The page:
Here's a list of major browser standards introduced roughly after Netscape 3 (when I started noticing browser devolution):

(This may be incomplete, and is definitely unordered. You'd think somebody would have a nice timeline of web standards, but I couldn't find one.)

On the other hand, we can look at major browser innovations independent of the above (this is based on my experience with Firefox; I haven't tried Opera in four or five years):

Now what I want you to think about is the amount of work browser authors have put into implementing the standards above (which, I claim, primarily improve the ability of content authors to control the appearance and interactivity--though PNG is a special case involving GIF patents), versus the amount of work browser authors put into improving the user-controlled experience of interacting with web pages (in the form of those last two innovations, the first of which is a small improvement on the Windows MDI model, and the latter of which has been in Emacs forever). Now, you might protest "but they do lots of other work for the user experience besides just adding major features", and this is somewhat true, but it's pretty much just about treading water compared to something like NS 3 (that is, the user experience treads water even if making that user experience the same requires a lot of work due to the new standards). And they're going to do that work no matter what; it's not optional. However much work they've put in on such things, I'm arguing we've traded off work on major new features for user-controlled experience in favor of new standards for author-control, even though the reality is that most of the websites I (at least) visit do not use those new standards, or if they do, use them without enhancing my experience (e.g. XHTML), or without significantly enhancing my experience (as in most uses of DHTML; see Appendix A).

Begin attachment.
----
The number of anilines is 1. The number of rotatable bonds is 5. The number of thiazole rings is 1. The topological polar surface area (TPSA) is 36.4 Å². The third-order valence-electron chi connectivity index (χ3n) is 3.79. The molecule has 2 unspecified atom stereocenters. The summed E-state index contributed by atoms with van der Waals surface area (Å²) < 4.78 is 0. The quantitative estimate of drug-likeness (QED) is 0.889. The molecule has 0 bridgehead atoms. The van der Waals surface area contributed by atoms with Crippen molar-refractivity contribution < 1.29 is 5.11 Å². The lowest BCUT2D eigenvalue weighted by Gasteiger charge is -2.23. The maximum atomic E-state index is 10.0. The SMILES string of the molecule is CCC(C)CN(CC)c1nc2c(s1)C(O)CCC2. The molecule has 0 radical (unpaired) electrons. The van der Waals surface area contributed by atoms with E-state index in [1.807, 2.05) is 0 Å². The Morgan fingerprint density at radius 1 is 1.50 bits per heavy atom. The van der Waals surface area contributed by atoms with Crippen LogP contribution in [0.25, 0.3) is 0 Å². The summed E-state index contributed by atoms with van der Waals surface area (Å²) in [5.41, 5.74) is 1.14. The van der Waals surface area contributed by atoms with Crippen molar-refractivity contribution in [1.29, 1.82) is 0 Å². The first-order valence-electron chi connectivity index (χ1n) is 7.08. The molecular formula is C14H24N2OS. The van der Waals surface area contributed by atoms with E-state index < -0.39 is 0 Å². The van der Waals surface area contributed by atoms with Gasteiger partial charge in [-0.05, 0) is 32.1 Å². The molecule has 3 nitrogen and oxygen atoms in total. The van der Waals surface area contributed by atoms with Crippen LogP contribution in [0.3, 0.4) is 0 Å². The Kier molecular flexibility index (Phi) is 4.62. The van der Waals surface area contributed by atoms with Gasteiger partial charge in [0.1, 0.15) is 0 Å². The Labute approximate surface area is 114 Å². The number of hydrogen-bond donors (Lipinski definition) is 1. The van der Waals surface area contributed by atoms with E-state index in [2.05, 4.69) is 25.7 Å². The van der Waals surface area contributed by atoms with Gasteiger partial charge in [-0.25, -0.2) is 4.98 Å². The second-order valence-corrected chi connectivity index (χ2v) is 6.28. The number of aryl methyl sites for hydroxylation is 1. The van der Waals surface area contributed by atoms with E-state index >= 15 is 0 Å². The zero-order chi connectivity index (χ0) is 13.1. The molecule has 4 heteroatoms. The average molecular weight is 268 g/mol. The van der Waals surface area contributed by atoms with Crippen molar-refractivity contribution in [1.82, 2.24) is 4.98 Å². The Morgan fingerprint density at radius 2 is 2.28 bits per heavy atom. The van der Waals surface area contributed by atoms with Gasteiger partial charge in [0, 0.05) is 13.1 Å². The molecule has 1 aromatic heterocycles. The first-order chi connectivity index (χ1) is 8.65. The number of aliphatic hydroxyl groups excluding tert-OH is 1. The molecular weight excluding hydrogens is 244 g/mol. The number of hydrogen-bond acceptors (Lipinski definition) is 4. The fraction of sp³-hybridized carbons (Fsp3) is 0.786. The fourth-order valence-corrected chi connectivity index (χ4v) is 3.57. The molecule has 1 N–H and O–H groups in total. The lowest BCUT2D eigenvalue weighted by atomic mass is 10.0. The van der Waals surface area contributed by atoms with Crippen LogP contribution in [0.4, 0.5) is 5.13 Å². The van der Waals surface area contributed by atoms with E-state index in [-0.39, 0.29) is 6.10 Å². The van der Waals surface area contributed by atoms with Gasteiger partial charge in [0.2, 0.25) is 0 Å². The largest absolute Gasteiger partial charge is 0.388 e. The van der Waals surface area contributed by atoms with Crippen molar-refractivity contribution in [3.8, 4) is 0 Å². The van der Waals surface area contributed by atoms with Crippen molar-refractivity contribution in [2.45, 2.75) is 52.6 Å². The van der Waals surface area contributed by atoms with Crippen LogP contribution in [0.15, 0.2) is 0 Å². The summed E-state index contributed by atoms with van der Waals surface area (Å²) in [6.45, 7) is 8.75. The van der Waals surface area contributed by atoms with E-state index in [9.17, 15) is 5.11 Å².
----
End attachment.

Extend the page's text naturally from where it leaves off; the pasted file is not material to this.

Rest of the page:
To give you a hand thinking about this, let's point out how big the specifications for those standards are. Since pages and lines can be arbitrarily sized, I'm just going to use bytecounts of uncompressed HTML-formatted specs to give us a ballpark understanding. (Some of these are one long file, some are multiple files, which may skew the results somewhat. Don't look at me, this is how the W3C distributes them.)

210 KBHTML 2.0 (RFC 1866 is only 143KB, though)
128 KBHTML 3.2
187 KBCSS1
1,547 KBHTML 4.01